In Sickness and in Health? Maybe Not, for Men

Why does this not surprise me?  Apparently six percent of marriages end in divorce when the wife gets sick.

We're not talking tonsillitis or the flu, but major, serious  illness, like heart attack or cancer.

I should know.  I was diagnosed with breast cancer 11 years ago, and though my husband went with me to the appointment where we discussed treatment, all I remember is him saying, "This is nothing," as we walked through the parking lot to Tully.

Of course, as the surgeon talked on, telling us that though my cancer was non-invasive, it was the highest grade, which meant they weren't totally sure it hadn't spread outside the milk duct, he kept looking at me.  (Thankfully, it turned out not to.)  Walking out of the office, Larry said, "You were right.  It's something."

I don't remember much about that time.  We had a three-year-old and I was more concerned about taking care of him (and making sure he didn't notice anything was wrong) than dwelling on what was coming.

I had surgery and then six weeks of radiation and was considered "cancer-free."  When it recurred two years later, and more intense treatment was required, Larry was there to drive me and wait until after the seven-hour surgery was done, but shortly after I came out of the anesthetic, he left.  We did have a small child to get home to.

But the next morning when I was ready to go home, I remember calling, anxious to leave, and him saying, "But Phillip is playing Legos!" I was furious, but now, all these years later, I realize he wasn't trivializing my situation but trying desperately to cope with something that was terrifying him.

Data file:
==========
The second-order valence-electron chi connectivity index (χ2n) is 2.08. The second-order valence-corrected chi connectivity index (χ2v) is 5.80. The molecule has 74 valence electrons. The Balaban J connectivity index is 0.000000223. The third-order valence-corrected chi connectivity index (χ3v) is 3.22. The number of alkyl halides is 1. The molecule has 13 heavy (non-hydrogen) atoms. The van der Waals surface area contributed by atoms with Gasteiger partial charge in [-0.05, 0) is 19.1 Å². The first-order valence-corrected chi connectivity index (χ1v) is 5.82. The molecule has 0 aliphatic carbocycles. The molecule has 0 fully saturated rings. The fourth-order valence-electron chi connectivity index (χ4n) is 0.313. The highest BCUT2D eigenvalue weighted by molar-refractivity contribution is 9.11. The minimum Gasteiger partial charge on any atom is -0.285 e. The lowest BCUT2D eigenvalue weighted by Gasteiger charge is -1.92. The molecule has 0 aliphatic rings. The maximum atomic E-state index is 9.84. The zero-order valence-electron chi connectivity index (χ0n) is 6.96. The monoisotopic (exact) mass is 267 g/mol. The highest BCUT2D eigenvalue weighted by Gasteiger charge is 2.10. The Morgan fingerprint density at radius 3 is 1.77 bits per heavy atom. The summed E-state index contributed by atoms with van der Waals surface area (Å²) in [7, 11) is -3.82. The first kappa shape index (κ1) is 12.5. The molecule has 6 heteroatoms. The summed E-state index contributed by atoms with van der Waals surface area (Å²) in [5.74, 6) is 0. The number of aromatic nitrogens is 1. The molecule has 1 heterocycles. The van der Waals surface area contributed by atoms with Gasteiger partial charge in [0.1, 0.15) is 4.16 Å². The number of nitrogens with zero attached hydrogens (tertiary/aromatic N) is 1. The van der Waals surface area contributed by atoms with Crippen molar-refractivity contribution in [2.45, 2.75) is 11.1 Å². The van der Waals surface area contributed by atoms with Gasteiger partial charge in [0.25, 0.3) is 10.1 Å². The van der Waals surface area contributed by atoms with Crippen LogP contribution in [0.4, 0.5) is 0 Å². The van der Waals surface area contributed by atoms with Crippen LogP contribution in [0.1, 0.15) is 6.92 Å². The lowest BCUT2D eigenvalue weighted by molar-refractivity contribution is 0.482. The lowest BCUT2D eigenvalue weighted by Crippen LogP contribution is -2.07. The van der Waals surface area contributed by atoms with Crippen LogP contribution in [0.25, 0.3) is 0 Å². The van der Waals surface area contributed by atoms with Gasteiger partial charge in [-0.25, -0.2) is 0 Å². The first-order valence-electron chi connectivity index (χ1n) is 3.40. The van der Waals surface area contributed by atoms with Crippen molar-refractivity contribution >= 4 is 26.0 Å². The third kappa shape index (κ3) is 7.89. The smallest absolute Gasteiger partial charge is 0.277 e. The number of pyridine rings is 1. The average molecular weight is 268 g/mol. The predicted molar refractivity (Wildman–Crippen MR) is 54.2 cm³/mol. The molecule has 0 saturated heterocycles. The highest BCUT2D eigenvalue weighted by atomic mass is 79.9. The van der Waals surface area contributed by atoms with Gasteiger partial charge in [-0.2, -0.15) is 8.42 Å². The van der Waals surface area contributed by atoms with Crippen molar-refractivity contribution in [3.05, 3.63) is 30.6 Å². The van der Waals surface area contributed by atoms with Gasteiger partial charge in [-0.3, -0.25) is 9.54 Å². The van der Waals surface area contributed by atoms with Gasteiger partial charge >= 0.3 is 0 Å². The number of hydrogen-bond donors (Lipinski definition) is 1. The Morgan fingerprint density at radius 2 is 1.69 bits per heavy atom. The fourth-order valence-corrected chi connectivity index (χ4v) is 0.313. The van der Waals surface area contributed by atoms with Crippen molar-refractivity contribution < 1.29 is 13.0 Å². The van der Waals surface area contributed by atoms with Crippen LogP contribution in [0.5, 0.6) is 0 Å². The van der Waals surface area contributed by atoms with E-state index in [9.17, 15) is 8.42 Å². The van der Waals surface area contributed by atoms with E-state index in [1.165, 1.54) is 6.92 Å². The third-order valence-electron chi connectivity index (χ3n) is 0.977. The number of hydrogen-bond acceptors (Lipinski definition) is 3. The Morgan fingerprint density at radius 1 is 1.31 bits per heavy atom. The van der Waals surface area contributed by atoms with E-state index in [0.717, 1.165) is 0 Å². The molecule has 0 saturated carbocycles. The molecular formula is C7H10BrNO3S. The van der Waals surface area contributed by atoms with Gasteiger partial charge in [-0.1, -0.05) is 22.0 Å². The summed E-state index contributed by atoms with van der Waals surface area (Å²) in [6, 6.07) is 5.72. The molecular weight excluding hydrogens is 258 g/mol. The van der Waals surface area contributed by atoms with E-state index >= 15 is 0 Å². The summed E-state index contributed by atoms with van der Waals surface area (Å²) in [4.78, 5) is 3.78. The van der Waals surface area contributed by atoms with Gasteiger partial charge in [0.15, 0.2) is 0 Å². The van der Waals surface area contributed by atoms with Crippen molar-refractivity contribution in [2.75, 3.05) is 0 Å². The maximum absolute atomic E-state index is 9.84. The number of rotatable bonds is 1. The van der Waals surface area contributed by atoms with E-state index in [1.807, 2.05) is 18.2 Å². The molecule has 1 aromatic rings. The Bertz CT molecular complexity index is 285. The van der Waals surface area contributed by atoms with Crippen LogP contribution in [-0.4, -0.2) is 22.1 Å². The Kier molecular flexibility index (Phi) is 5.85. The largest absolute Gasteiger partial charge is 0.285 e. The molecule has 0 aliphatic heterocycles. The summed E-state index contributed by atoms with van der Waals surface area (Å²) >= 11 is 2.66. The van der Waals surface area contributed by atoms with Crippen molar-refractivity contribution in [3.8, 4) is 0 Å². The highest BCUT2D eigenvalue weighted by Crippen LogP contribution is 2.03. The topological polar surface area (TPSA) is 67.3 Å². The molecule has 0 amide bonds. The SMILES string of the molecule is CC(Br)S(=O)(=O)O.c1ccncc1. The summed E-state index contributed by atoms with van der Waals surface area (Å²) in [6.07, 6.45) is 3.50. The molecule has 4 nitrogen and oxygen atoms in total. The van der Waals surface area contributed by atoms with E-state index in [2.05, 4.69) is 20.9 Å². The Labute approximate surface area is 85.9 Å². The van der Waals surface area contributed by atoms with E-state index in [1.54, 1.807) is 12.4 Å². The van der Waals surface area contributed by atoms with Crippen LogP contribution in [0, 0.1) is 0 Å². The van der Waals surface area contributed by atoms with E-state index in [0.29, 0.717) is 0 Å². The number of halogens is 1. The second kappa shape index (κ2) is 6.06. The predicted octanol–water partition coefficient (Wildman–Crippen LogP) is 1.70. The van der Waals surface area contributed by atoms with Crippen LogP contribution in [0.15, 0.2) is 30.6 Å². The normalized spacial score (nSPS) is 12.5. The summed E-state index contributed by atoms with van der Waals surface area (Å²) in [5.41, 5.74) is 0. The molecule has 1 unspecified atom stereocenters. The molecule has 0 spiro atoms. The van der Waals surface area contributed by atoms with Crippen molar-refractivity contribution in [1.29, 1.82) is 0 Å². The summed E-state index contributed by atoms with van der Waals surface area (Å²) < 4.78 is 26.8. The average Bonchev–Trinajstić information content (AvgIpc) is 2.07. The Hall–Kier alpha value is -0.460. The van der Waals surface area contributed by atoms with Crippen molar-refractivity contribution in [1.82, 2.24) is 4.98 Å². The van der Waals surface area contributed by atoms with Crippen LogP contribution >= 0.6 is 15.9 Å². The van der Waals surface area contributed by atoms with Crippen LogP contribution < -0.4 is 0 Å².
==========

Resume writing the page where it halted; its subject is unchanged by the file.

A new study says the reason men leave marriages is kind of obvious.  It's the stress the illness puts on the marriage, especially if the spouse has to become the caretaker.   (Men are usually okay when their wives can't cook but not when they need someone to actually feed them.)

I was fortunate in that I healed fairly quickly (enough to go our son's kindergarten play four days later).

But I learned something about myself that I'm still learning today.  Like most men, my husband doesn't sense what I need.  And I've learned to do without.  But recently, after taking a bad fall,  running (and not for the first time), when all he did was scream at me for doing it, I just left the house for the ER on my own.  (Of course, all that blood and a swollen nose probably wasn't exactly what he was expecting, first thing in the morning!)

I didn't realize until two days later, when we were in the car going somewhere and I yelled at him for driving too slow, that I got that it was me I should be mad at.  Not him for not figuring out what I needed -- please come with me to the ER -- but for me not telling him.  You know men. They never know.  But for the first time in my life, I really needed him.  And I didn't tell him.  I found it too terrifying to let him in. 

I'm getting better.  My nose isn't nearly so big, and the black and blue under my eyes, while a pretty color, is slowly fading.  And I'm a frequent visitor to the ER because I fall all the time (last winter, it was a broken wrist).  But the lesson I learned is I'm my own worst enemy. If I had asked him, he would have gone with me to the ER.  But I didn't.  I found it too threatening, because, up till now, I have been afraid to be so close.

Don't get me wrong.  He still annoys the hell out of me a lot (most?) of the time.  But when I realized that it was me, not him, keeping me out, I knew I had to stop blaming him, and find a way to come in.  







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